I went over to Pulau Bukom with the Public Health doctor and found typical cases of influenza - the patients had fever, running noses, red eyes, some cough,, and were miserable. I took throat swabs and blood specimens and returned to the laboratory. I got some 8-day-old and some 14 day-old chick embryos from Crawford Street where there were a number of hatcheries (who thought I was making some kind of medicine with the un-hatched chicks) and inoculated them with extracts of the throat swabs to which a mixture of penicillin and streptomycin was added. Before the days of these antibiotics, inoculation of bacteria from the throat would assuredly kill the chicks. Then I waited. On the second day - Wednesday - I opened a couple of the 14-day eggs that had been inoculated amniotically, removed the lungs from the baby chick and ground them up to make a suspension. I mixed the clarified suspension with some chick red blood cells and was elated to find that the red blood cells had clumped together as they would be by an influenza virus. I took the precaution of mixing the red blood cells with a suspension made from lungs of un-inoculated chicks to show that the “negative control” lung suspension did not clump chick cells.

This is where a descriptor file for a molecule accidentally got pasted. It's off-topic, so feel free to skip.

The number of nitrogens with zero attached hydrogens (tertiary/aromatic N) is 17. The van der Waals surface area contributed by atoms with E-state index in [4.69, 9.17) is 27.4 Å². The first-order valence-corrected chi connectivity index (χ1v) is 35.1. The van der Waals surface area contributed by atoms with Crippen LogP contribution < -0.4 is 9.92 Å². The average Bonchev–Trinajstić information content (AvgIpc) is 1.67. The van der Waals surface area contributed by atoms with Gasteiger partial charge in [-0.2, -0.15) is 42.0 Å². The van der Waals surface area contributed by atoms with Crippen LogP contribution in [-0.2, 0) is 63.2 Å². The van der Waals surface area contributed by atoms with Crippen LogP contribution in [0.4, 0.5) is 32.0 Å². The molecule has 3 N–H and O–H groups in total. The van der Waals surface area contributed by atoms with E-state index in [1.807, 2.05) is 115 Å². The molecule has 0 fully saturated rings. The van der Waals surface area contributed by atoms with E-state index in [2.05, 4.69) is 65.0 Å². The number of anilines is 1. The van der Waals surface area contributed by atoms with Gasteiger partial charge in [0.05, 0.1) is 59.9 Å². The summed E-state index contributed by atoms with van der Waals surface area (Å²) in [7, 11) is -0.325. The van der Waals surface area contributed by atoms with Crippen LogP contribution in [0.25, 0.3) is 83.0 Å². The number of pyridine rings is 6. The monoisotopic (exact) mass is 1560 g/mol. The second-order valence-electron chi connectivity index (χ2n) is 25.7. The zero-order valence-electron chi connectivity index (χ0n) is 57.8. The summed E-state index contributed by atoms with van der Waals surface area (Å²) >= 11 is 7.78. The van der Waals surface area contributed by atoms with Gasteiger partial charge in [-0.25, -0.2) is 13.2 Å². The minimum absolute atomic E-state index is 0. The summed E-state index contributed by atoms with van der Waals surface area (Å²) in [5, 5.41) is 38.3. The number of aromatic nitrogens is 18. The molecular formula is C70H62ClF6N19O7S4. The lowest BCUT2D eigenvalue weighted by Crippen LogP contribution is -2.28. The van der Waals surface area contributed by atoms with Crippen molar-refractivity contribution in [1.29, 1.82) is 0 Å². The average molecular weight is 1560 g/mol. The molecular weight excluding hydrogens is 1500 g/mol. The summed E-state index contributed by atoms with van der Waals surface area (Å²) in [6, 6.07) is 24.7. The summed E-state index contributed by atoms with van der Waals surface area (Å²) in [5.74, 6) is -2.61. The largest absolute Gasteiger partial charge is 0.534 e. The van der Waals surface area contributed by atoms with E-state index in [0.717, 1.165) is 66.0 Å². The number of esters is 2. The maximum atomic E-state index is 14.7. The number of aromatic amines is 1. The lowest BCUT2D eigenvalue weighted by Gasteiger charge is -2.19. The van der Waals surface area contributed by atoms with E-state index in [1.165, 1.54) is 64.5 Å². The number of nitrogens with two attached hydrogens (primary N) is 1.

Hale was just as excited as I was when I reported my findings. He watched me closely as I prepared my identification tests, using the typing influenza antiserum I had brought back from Melbourne. I mixed the chick embryo extract with the antiserum and added the mixture to chick red blood cells. As controls, I mixed normal serum with the chick embryo extract to the chick red blood cells as well as chick embryo extract alone to the red blood cells. To my consternation, the chick embryo extracts in all cases caused clumping of the red blood cells, whether mixed with influenza antiserum or not. If our assumption was correct that we had isolated an influenza virus, then the HI (anti-clumping) test that we had done should have prevented the chick embryo extract from clumping the red blood cells. That the chick embryo extract had a clumping agent was proven, but I could not prove that it was an influenza virus. Hale said that we had better send the virus isolate, if that was what we had, to the International Influenza Centre for identification, so I prepared sealed glass ampoules of the chick embryo abstract, and sealed ampoules of the patient’s serum taken when the throat specimen was taken and another serum taken three days later. I packed the ampoules in dry ice and sent them off by air-freight to the London International Influenza Centre with instructions for the dry ice to be refilled every 24 hours. Identical packages were sent to the American International Influenza Centre in Washington and other influenza virus laboratories including the Hall Institute in Melbourne. I cabled Dr. Eric French to tell him that I thought I had isolated an influenza virus but I could not type it with the serum he had given me; could he help? It was Friday morning.